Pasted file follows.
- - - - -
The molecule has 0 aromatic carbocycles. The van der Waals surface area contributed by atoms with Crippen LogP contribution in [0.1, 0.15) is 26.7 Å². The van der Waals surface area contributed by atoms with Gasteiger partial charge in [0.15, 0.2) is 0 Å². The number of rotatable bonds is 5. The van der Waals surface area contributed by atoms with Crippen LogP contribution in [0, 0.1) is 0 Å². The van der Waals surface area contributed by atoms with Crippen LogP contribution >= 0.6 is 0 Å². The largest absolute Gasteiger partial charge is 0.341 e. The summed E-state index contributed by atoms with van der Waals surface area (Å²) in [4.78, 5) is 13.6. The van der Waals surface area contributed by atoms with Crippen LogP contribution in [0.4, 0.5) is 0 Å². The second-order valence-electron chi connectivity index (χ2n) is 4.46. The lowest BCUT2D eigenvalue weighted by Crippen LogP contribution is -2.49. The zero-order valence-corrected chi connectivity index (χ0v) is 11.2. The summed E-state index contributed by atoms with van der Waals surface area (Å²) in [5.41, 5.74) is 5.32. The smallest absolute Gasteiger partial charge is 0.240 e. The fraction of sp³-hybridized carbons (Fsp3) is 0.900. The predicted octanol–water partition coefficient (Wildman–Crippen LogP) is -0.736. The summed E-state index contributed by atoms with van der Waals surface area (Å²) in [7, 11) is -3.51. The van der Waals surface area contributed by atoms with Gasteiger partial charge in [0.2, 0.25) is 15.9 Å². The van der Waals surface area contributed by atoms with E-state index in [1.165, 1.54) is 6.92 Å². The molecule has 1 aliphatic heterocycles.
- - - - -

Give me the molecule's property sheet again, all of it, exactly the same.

The molecule has 0 aromatic carbocycles. The van der Waals surface area contributed by atoms with Crippen LogP contribution in [0.1, 0.15) is 26.7 Å². The van der Waals surface area contributed by atoms with Gasteiger partial charge in [0.15, 0.2) is 0 Å². The number of rotatable bonds is 5. The van der Waals surface area contributed by atoms with Crippen LogP contribution in [0, 0.1) is 0 Å². The van der Waals surface area contributed by atoms with Crippen LogP contribution >= 0.6 is 0 Å². The largest absolute Gasteiger partial charge is 0.341 e. The summed E-state index contributed by atoms with van der Waals surface area (Å²) in [4.78, 5) is 13.6. The van der Waals surface area contributed by atoms with Crippen LogP contribution in [0.4, 0.5) is 0 Å². The second-order valence-electron chi connectivity index (χ2n) is 4.46. The lowest BCUT2D eigenvalue weighted by Crippen LogP contribution is -2.49. The zero-order valence-corrected chi connectivity index (χ0v) is 11.2. The summed E-state index contributed by atoms with van der Waals surface area (Å²) in [5.41, 5.74) is 5.32. The smallest absolute Gasteiger partial charge is 0.240 e. The fraction of sp³-hybridized carbons (Fsp3) is 0.900. The predicted octanol–water partition coefficient (Wildman–Crippen LogP) is -0.736. The summed E-state index contributed by atoms with van der Waals surface area (Å²) in [7, 11) is -3.51. The van der Waals surface area contributed by atoms with Gasteiger partial charge in [0.2, 0.25) is 15.9 Å². The van der Waals surface area contributed by atoms with E-state index in [1.165, 1.54) is 6.92 Å². The molecule has 1 aliphatic heterocycles.